After finishing the informative part of the magazine cover, I moved on the the presentation part. For this, I decided to create a logo for our class magazine called The Panamanian Observer. I came up with the idea to draw an eye which would be surrounded by the title of the magazine. I then took a screenshot and uploaded it to my electronic version of the magazine cover. I also put some thought into the colours I was going to use for my magazine cover, and decided to go with the two main colours of the Panama flag (blue and red).

A magazine cover should always look appealing to the viewer’s eye, and give them an idea what to expect inside. They should always include guidelines, a main cover line, cover lines, barcodes and flashes to make them look realistic and let the viewer know about the magazine without giving out all of the information. In conclusion, I think I was on task for this assignment and followed all of the steps given. Next time, I would like making my magazine cover look even more realistic and professional.

Diary Entry

Dear Diary,

Today was my first job. I put on the navy blue dress which made me look older, and had to lie about my age. After eating lunch in one of the bathroom stalls, I went to sit on the bench in the coatroom. A few minutes later, an older Oriental man came and we started talking about how I was just starting, and how I could sit with him during lunch. “What a cordial man.” I thought to myself; he was a nice man, or at least that’s what I thought. Then, he asked if I knew what day it was and he said it was his birthday, and asked for a birthday kiss. Because he had definitely gained my trust by then, I didn’t see what was wrong in giving the sweet old men a birthday kiss. But when my lips were about to touch his cheek, he instantly pressed my face against his lips, and wouldn’t let go. I thought the kiss was innocent, but I had no idea I would have been assaulted by the men. After the men let go off my face, I was speechless, shocked, horrified, and full of regret. I only thought about leaving, and getting away. I felt so resentful about what had happened, and immediately regretted ever agreeing to kiss the old man on the cheek in the first place. I am scared, resentful, confused and guilty, to finally see what it really means to be older. I have seen the reality of society, how men really see us, young ladies. How dressing up, and lying about my age will only make people think I am actually older. I am becoming a woman, and I now see how most of us women are powerless here on Mango Street.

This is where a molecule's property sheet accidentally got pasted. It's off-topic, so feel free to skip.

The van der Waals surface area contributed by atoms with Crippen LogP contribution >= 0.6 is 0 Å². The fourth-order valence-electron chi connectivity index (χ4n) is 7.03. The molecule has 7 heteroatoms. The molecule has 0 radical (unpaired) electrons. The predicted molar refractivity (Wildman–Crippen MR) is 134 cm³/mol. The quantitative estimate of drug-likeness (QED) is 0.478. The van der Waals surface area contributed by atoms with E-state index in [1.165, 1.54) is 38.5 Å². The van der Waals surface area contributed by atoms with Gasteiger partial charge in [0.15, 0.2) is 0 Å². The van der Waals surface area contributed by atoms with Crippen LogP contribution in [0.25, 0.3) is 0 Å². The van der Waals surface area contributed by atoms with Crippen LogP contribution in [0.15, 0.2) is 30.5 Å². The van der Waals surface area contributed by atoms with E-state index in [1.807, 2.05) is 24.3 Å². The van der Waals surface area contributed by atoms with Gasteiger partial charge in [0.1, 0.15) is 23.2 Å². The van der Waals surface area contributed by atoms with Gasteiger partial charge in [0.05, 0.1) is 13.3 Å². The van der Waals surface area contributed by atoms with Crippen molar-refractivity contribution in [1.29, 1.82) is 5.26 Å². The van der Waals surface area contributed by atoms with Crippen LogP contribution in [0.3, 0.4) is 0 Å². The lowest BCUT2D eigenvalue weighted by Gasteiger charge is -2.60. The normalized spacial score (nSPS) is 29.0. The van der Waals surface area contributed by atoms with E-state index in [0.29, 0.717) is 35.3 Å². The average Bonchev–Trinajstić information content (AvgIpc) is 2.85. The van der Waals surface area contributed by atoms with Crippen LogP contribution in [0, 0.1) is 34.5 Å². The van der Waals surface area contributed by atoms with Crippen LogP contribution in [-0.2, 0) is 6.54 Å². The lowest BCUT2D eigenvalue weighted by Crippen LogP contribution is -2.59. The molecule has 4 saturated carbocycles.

Sincerely,  Esperanza

Ending Violence Against Women


In what way does the incident help define the coming-of-age theme?